3. A tad gloomy about the ‘self-smoothing’ principle at the core of drawdown, I feel. Drawdown is very well-established in the US, supported by both simple heuristics and complex modelling. It’s had longer to get going but we will no doubt catch up. It’s also the same as averaging market conditions while in accumulation – a good thing one way round but not the other, apparently.
    Incidentally, if self-smoothing (drawing at an ex ante real rate through changing market conditions that is ex post sustainable) is not feasible, it won’t be for CDC either. Mathematically, it’s the same problem. And don’t assume actuaries are any better than ordinary mortals at avoiding errors of judgement. They may even suffer more from over-confidence. The consequences of errors are different though, as CDC involves other people’s money, not your own. A counter-intuitive feature of smoothing is that errors of judgement may actually increase the SD of outcomes, by smoothing up when it was expected to be down and down when it was expected to be up! You rob Peter to pay Paul without realising that Peter is (actually) poorer, not richer, than Paul. We know from with-profits what kind of recrimination that sparks when it’s other people’s money.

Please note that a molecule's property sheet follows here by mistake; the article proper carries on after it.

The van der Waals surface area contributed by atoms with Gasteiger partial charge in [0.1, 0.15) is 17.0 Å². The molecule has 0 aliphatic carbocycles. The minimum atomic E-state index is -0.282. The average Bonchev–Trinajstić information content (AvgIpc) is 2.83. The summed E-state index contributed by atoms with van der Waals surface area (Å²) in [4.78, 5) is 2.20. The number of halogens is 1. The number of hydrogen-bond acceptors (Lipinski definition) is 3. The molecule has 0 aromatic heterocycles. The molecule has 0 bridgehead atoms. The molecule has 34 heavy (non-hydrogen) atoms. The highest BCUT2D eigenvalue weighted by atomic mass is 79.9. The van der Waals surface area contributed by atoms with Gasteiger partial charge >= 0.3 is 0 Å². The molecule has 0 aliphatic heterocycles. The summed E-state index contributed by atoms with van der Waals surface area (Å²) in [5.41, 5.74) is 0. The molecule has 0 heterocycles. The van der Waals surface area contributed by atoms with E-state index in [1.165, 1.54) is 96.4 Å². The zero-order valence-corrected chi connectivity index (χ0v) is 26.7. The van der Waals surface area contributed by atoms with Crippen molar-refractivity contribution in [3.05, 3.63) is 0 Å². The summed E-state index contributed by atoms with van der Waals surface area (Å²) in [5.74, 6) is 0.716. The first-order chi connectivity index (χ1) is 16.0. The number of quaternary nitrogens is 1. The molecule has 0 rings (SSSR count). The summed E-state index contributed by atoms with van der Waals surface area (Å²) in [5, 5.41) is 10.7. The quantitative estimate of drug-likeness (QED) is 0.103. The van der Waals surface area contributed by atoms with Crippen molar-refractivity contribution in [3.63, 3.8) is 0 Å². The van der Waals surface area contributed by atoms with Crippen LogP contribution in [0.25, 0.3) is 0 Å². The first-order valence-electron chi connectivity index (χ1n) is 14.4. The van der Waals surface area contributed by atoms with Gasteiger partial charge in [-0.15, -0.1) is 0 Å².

The important errors arise from the way deviations from return trend themselves trend – over quite long periods. In fact, it is only intergenerational smoothing (taming the lottery of birth dates) that offers any significant utility relative to self-smoothing with drawdown. But these theoretical benefits are too hard to capture without errors and recrimination.
    There are a lot of misunderstandings about the incremental benefits of CDC, as distinct from the benefits of not retiring capital when you return – a feature inherent in drawdown. Cost savings are not confined to collectivisation and pooling longevity risk provides less utility than is widely assumed, given that annuities can still be bought in the later stages if and when necessary.
    I have just written about this, having been irked by the absence of any scepticism or genuine enquiry at the Work & Pensions Select Committee on CDC: https://www.fowlerdrew.co.uk/single-post/2018/03/20/CDC-at-HOC-there-are-none-so-blind.